Dublin Zoo welcomes a baby rhino

Richard Collins says first newborn in 14 years had a textbook delivery

After an absence of 14 years, a baby rhinoceros has been born in Dublin Zoo. The herd there has five adults, two males and three females. Last year, a pair were seen mating. However, it's not easy to tell if a rhino is pregnant; you can’t just hand the animal a bottle and ask for a urine sample. Its dung has to be tested for traces of hormones produced during pregnancy.

But Helen Clarke and her team had a further problem; how to tell which animal produced a particular piece of dung. Like all vegetarians, a rhino generates lots of waste but this soon becomes mixed with that of its companions. You could follow an animal around with a shovel to get a ‘clean’ sample but that’s hardly a practical proposition — dung tests have to be carried out at least once a week for up to three months. A who’s who of rhino droppings was needed if the team were to identify the zoo’s expectant mother.

The answer to the problem was an elegant one. Flecks of coloured glitter, the shiny tinsel used in Christmas decorations, is sometimes mixed into food left out for animals such as badgers. The glitter, found later in the droppings, enables a map of the creature’s home range to be drawn. This idea, apparently, came from the burial customs of an African tribe. When a person died, the body would be exposed for animals to consume. The cadaver would be decorated with necklaces and bracelets of coloured beads and, in due course, these turned up wherever scavengers, which had fed on the body, wandered. Could colouring the food help with the rhinos?

When the zoo’s females were offered food containing glitter of different colours, one of them, Ashanti, was found to be pregnant. It was good news; Ashanti has an excellent pedigree with genes from the wild population. A rhino pregnancy may last for up to 18 months, but, at 9.30pm on the May 28, Ashanti went into labour. Rhinos don’t accept help when giving birth, so all the team could do was watch the proceedings on closed-circuit television, a nail-biting experience. The young mother dropped her baby and began licking it. The youngster, a female, was on its feet within 20 minutes. It fed, for the first time, shortly after five o’clock in the morning. It was a textbook delivery.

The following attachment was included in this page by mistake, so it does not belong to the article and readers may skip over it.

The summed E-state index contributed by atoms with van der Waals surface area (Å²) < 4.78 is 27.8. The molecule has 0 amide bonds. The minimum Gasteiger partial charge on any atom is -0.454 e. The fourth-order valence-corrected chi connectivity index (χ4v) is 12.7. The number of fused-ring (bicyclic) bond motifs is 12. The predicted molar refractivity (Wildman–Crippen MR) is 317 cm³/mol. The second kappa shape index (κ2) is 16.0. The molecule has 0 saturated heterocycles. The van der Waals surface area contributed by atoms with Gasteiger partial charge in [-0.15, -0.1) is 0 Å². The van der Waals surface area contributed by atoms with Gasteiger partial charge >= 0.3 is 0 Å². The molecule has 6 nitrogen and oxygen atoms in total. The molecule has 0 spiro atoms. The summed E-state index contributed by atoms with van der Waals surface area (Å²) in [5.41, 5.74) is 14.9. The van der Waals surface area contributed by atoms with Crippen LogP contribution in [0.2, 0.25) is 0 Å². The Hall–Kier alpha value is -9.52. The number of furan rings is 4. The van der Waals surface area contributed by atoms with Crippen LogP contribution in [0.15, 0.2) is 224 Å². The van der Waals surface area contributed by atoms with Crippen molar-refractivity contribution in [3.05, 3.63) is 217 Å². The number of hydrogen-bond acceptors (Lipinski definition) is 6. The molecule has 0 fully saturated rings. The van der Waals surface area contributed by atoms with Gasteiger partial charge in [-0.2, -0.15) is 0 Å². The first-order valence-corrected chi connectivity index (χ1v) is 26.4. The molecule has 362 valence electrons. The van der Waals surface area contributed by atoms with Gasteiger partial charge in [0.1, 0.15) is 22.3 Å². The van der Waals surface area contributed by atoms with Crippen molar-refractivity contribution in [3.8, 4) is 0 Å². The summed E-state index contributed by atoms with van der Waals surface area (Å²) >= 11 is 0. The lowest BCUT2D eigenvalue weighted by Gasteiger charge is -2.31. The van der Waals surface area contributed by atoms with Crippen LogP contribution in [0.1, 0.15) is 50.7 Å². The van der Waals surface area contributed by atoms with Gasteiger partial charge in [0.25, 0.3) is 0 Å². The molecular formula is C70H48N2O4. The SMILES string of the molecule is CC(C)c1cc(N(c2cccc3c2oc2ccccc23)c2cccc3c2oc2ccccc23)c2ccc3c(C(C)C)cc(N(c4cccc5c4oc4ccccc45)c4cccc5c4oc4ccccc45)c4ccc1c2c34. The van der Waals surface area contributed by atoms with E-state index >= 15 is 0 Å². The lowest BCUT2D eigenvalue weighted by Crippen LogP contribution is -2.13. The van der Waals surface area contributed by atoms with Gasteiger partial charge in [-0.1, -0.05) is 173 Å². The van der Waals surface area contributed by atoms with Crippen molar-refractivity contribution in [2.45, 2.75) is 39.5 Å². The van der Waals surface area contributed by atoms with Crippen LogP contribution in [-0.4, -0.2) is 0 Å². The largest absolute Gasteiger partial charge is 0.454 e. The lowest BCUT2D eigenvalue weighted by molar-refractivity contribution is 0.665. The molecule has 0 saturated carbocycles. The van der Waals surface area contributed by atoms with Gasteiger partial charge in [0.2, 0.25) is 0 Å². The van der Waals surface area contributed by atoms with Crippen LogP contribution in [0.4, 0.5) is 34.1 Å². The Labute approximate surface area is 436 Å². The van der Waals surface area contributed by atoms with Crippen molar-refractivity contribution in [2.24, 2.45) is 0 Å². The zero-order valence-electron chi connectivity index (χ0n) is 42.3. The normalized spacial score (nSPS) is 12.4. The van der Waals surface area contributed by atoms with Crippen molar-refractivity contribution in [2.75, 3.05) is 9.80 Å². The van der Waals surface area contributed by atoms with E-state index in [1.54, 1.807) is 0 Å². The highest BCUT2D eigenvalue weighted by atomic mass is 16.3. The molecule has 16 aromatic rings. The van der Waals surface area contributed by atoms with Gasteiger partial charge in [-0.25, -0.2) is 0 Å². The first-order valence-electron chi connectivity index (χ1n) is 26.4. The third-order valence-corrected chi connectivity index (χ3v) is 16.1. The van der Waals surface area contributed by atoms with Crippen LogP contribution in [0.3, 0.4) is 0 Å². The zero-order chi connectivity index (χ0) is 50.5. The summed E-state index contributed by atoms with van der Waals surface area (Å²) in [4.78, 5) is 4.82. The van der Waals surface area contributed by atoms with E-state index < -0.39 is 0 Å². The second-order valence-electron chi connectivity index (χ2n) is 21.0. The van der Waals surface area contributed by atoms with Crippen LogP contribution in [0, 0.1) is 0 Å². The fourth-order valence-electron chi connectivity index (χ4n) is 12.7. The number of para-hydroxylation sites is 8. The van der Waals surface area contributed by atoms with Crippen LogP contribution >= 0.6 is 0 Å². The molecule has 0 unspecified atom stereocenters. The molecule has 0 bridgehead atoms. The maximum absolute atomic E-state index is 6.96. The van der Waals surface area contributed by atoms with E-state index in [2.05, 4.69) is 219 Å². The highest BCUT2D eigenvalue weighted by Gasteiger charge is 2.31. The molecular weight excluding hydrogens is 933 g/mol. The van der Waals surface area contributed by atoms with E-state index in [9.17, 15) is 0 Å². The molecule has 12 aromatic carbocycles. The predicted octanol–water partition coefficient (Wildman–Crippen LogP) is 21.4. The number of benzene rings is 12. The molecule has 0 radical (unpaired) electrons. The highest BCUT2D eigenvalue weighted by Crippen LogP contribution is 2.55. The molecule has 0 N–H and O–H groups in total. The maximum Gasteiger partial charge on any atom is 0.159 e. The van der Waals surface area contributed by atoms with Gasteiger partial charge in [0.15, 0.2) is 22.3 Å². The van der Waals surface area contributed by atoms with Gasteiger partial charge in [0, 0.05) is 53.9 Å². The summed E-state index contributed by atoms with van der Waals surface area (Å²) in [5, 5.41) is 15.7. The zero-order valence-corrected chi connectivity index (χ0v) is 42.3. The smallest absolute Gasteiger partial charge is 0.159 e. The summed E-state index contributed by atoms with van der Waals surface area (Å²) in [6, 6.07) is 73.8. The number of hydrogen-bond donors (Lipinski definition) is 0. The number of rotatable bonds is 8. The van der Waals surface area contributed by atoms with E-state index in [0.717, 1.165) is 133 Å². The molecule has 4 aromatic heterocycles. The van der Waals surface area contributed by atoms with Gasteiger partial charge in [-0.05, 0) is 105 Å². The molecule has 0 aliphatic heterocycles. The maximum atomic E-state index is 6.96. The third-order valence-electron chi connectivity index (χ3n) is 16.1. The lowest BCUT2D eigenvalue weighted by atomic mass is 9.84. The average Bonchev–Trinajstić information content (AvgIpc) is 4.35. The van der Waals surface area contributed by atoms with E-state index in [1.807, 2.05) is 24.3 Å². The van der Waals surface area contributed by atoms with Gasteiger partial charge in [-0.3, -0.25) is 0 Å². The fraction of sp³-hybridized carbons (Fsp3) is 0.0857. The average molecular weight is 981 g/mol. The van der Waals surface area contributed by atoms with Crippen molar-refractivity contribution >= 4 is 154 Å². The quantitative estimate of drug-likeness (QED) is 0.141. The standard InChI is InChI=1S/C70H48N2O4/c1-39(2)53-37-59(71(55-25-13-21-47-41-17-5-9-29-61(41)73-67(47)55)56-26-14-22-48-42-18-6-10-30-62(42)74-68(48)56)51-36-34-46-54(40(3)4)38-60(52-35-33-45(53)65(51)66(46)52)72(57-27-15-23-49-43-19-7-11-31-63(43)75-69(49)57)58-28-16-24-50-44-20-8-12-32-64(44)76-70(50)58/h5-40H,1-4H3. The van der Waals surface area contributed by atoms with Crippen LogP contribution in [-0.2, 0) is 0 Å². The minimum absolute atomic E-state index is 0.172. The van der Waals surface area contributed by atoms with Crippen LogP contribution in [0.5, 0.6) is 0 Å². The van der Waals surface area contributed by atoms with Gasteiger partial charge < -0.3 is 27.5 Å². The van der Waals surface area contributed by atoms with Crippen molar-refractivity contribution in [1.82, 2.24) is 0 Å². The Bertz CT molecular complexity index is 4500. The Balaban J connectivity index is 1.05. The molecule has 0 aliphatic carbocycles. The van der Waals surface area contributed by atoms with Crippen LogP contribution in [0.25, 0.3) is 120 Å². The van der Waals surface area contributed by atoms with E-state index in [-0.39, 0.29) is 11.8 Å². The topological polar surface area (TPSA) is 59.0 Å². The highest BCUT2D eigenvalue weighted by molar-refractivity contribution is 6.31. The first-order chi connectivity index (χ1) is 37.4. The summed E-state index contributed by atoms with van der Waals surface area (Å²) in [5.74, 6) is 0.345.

Dublin Zoo’s animals are white rhinos. The tanks of the animal kingdom, these armour-plated giants are the largest of the world’s five rhino species. Apart from elephants, they are the largest land animals on Earth. The name is misleading. It’s a mistranslation of the Afrikaans word for wide; this grass feeder has a wide mouth. In the 19th century, the white rhino was hunted to the brink of extinction. Then, in 1895, a small population was discovered in Natal. Protection and careful management there nursed the species back from the verge. Between wild and zoo animals, there are now about 15,000 white rhinos world-wide. It’s the most numerous rhino species.

But there is another connection with rhinos; Dublin’s new Asian elephant facility is named after a famous Indian park, with which the Zoo has a special relationship. Kaziranga National Park in Assam is one of the last refuges of the critically endangered one-horned rhino. In 1904, there were only 200 Indian rhinos there but, thanks to protection and conservation measures, they now number 1,500. The world population is 2,700.

The Sumatran and Javan rhinos are rarer still. Persecuted for their body parts by the Chinese medicine trade, all of the Asian species have been driven to the brink of extinction.

The successful breeding of white rhinos in zoos has raised hopes that similar programmes could help the other rhino species.

Africa’s black rhino is a bush and shrub browser, with narrower lips and mouth than those of its white cousin. The black has bred in zoos but, according to Helen Clarke, infant survival has been very poor.

The reasons for this failure are not known. The Sumatran and Javan rhinos have bred in zoos but the future for all three Asian species remains uncertain.

However, research is continuing and, hopefully, ways will be found to nurture these extraordinary animals back from the abyss.


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